Inked nurses and other tattooed professionals can finally roll up their sleeves at Indiana University

Ryan Goris, an intensive care unit nurse at Indiana University Health Arnett Hospital in Lafayette, Ind., has been allowed to display his tattoos at work since April. (Photo: Courtesy of Indiana University Health)

Somewhere between 29 percent and 46 percent of Americans have at least one tattoo, depending on which survey you’re reading. It stands to reason that the old stereotypes about who gets inked can’t hold true (if they ever did), which may be one of the reasons workplaces have been steadily dropping restrictions on having visible tattoos. In April, Indiana University Health System did so, and it looks like it’s been a win for the patients and 33,000 employees at its 16 hospitals.

“We have a significant number of millennials entering our workforce now, and we’ve really tried to hear their voices in so many ways and really seek to understand what’s most important to them,” Michelle Janney, chief nurse executive of IU Health, tells Yahoo Lifestyle. One of the things that was most important to them, and to nurses of other generations, it turns out, was being able to bring their “whole self” to work.

Though their white caps and shoes were long gone, the hospital staff previously had to adhere to a 50-page handbook, which dictated that their hair be only a natural color and that they keep their piercings and tattoos hidden.

“It was a very rules-driven culture,” Janney says about nursing. Now she says IU has moved toward trusting staff to look and act professionally, without giving them a long list of what they cannot do or show.

When deciding how to change these rules, the IU Health execs asked for patients’ opinions too, and the results they got challenged traditional assumptions about tattoos and “professionalism.”

“Patients assume that nurses are clinically competent, or they wouldn’t be there at the bedside, and so tattoos or lack thereof don’t define that for them,” Janney says. “What we didn’t ask but what we often hypothesize is that maybe many of our patients today have tattoos, and it’s a way of forging a relationship with [their caregiver], when you can identify with something that you see on someone’s body [and tell] what’s important to them.”

There’s a practical benefit to this policy change too. Since it went into effect in April, Janney says there’s been a drop in the vacancy rate and first-year turnover of nurses. Since IU Health has made other changes this year as well, she can’t say for sure that tattoos and hair color are the only reason this is the case, but she knows it’s part of it. Managers no longer have to turn down candidates for the tattoos they wouldn’t be able to cover up. Staff members sometimes stop Janney in the hallway to show off their tats, and one nurse immediately dyed her hair pink in honor of breast cancer awareness.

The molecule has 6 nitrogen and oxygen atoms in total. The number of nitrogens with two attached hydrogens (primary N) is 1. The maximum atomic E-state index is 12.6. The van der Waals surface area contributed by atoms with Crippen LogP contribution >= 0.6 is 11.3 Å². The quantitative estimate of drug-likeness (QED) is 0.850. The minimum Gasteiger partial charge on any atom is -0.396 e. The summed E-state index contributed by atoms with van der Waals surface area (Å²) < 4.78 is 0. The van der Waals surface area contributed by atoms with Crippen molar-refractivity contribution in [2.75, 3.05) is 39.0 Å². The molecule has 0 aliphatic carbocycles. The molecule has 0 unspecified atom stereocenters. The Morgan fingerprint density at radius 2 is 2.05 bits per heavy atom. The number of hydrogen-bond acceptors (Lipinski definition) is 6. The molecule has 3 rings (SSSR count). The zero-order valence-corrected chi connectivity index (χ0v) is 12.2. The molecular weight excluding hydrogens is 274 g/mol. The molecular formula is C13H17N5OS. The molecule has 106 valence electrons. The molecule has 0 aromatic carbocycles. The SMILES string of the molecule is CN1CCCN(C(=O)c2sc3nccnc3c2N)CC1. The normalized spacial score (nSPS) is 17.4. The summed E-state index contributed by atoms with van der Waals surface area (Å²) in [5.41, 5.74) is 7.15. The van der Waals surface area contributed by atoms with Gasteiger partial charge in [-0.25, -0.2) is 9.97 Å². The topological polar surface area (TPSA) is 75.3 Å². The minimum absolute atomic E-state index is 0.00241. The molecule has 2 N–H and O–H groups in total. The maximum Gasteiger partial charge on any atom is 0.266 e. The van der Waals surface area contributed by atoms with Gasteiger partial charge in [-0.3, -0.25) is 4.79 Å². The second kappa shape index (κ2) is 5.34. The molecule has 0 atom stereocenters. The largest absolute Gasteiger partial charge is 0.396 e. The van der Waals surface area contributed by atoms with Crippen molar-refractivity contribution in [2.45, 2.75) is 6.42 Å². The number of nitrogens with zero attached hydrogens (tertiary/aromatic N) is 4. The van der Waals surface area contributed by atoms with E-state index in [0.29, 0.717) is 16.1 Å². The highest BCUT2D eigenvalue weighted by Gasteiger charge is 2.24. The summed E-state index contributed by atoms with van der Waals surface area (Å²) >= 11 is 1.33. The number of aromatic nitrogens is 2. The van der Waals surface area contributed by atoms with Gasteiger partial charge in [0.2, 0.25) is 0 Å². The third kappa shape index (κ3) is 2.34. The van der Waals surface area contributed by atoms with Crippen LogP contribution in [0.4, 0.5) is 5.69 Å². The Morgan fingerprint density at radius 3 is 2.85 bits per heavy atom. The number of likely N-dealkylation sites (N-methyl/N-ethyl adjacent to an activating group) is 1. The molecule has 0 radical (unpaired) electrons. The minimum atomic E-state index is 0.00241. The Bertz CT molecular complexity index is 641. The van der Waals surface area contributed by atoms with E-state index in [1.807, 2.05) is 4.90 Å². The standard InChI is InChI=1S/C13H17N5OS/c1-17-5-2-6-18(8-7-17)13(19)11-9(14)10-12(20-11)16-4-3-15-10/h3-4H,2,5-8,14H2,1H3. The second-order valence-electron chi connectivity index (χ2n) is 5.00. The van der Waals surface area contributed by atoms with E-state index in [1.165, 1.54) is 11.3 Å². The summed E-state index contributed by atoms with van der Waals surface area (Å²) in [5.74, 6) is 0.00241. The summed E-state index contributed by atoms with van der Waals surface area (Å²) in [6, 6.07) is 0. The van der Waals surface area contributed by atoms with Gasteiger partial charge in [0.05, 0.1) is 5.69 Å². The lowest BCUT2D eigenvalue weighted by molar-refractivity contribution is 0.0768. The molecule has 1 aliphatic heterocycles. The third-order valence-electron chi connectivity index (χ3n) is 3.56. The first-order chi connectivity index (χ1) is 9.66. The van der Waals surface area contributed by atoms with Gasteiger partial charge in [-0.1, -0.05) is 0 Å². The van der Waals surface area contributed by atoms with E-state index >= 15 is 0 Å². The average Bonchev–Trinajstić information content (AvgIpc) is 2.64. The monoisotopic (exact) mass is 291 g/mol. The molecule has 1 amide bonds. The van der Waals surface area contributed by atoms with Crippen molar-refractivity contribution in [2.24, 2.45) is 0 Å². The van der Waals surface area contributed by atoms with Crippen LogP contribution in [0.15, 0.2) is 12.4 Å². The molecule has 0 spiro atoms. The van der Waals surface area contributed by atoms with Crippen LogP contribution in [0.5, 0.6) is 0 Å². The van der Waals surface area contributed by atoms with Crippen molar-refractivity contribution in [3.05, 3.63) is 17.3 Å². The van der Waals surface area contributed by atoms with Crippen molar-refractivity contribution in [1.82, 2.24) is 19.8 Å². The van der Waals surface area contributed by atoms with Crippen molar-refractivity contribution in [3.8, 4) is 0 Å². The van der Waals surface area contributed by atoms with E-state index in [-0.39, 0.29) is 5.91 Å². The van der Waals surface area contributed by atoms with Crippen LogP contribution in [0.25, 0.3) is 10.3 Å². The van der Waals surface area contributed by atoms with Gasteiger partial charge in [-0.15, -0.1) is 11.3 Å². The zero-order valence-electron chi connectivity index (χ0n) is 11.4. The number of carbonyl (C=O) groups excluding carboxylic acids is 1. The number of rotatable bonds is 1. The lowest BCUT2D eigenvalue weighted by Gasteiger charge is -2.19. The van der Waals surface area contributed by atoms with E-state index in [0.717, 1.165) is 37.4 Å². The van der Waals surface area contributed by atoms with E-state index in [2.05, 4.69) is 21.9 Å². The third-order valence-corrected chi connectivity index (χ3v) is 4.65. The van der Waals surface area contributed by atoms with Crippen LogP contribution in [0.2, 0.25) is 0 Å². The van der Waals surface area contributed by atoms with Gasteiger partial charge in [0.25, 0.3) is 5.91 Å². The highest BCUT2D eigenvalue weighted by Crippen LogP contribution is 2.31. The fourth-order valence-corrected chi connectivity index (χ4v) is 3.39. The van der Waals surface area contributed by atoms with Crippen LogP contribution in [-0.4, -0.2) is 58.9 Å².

“We know through evidence that when you have a more highly engaged nursing workforce, you have better patient outcomes,” Janney says.

This is exactly what Nathan Madden, director of the activist network Support Tattoos and Piercings at Work, has been telling employers for years. Rather than criticizing companies that continue to ban visible tattoos and piercings in the workplace, his strategy is to show them how they might benefit by lifting the ban.

“It is so hard to find qualified, good workers now; when you shrink your hiring pool not on qualifications but on superficial reasons, you only wind up hurting your own company,” Madden tells Yahoo Lifestyle.

In his work, he has found that veterinary offices are one of the most stringent workplaces when it comes to tattoos. Resorts and police forces also restrict employees from showing any body art.

Madden argues allowing employees to express themselves fully will improve morale at work.

“I see companies constantly baffled, like, ‘How come our staff doesn’t value our company culture?'” he says. “When over 75 percent of tattoos have to do with your family memories or values, and you’re telling your staff to cover up their memories, their family, their values, [it’s like saying,] ‘We don’t care about that.'”

According to a 2016 Harris Poll, only 27 percent of people with tattoos said getting inked made them feel more rebellious. The same poll found that a majority of respondents would be comfortable seeing a person with a tattoo in positions such as judge, presidential candidate, doctor, banker, and primary school teacher.

“We are currently facing five generations in the workplace, and we cannot expect that what has worked for one will also work for the other,” personal branding expert Sylvie di Giusto tells Yahoo.

While standards are changing, businesses still have the right to control how employees, particularly those who deal directly with customers, represent them.

“It’s the employees’ choice if they are able and willing to work according to these regulations,” Di Giusto says. For this reason, she counsels clients and others to think strategically about their future goals when deciding whether to get a tattoo that can’t easily be hidden.

“Where would you like to be when everything goes ‘according to your plan’?” she asks. “And from there, I’d work my way backward and ask myself, ‘Will these decisions hold me back from reaching this goal?'”

At the same time, she agrees with Madden that employees’ appearance is far from the most relevant factor in their performance.

“As an organization, I’d be less concerned about a visible tattoo than about the fact that at any given moment, employees can tweet, post, share something online that could immediately ruin the company’s reputation,” Di Giusto says. “One inappropriate tweet can reach an audience a million times bigger than any tattoo ever can.”

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